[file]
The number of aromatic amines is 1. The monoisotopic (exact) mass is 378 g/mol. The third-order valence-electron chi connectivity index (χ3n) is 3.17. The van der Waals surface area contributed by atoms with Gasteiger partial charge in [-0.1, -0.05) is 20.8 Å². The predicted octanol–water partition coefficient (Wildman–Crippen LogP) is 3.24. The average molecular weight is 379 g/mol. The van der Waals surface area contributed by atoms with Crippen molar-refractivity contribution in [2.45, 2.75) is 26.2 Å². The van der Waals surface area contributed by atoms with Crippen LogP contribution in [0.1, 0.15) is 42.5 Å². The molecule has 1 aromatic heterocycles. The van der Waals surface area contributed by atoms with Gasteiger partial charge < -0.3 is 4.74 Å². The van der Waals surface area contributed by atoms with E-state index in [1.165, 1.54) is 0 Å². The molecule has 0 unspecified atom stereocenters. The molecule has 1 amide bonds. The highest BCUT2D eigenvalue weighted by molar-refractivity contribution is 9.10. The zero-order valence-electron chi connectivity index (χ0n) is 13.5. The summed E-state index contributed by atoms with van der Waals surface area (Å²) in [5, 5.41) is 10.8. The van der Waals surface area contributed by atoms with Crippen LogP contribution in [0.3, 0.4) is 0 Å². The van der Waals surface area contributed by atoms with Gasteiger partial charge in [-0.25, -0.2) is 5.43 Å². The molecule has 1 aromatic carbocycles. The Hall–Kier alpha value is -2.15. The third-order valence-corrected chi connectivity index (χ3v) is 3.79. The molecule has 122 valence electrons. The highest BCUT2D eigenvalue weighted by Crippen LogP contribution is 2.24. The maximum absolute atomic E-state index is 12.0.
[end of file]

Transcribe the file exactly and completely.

The number of aromatic amines is 1. The monoisotopic (exact) mass is 378 g/mol. The third-order valence-electron chi connectivity index (χ3n) is 3.17. The van der Waals surface area contributed by atoms with Gasteiger partial charge in [-0.1, -0.05) is 20.8 Å². The predicted octanol–water partition coefficient (Wildman–Crippen LogP) is 3.24. The average molecular weight is 379 g/mol. The van der Waals surface area contributed by atoms with Crippen molar-refractivity contribution in [2.45, 2.75) is 26.2 Å². The van der Waals surface area contributed by atoms with Crippen LogP contribution in [0.1, 0.15) is 42.5 Å². The molecule has 1 aromatic heterocycles. The van der Waals surface area contributed by atoms with Gasteiger partial charge < -0.3 is 4.74 Å². The van der Waals surface area contributed by atoms with E-state index in [1.165, 1.54) is 0 Å². The molecule has 0 unspecified atom stereocenters. The molecule has 1 amide bonds. The highest BCUT2D eigenvalue weighted by molar-refractivity contribution is 9.10. The zero-order valence-electron chi connectivity index (χ0n) is 13.5. The summed E-state index contributed by atoms with van der Waals surface area (Å²) in [5, 5.41) is 10.8. The van der Waals surface area contributed by atoms with Crippen LogP contribution in [0.3, 0.4) is 0 Å². The van der Waals surface area contributed by atoms with Gasteiger partial charge in [-0.25, -0.2) is 5.43 Å². The molecule has 1 aromatic carbocycles. The Hall–Kier alpha value is -2.15. The third-order valence-corrected chi connectivity index (χ3v) is 3.79. The molecule has 122 valence electrons. The highest BCUT2D eigenvalue weighted by Crippen LogP contribution is 2.24. The maximum absolute atomic E-state index is 12.0.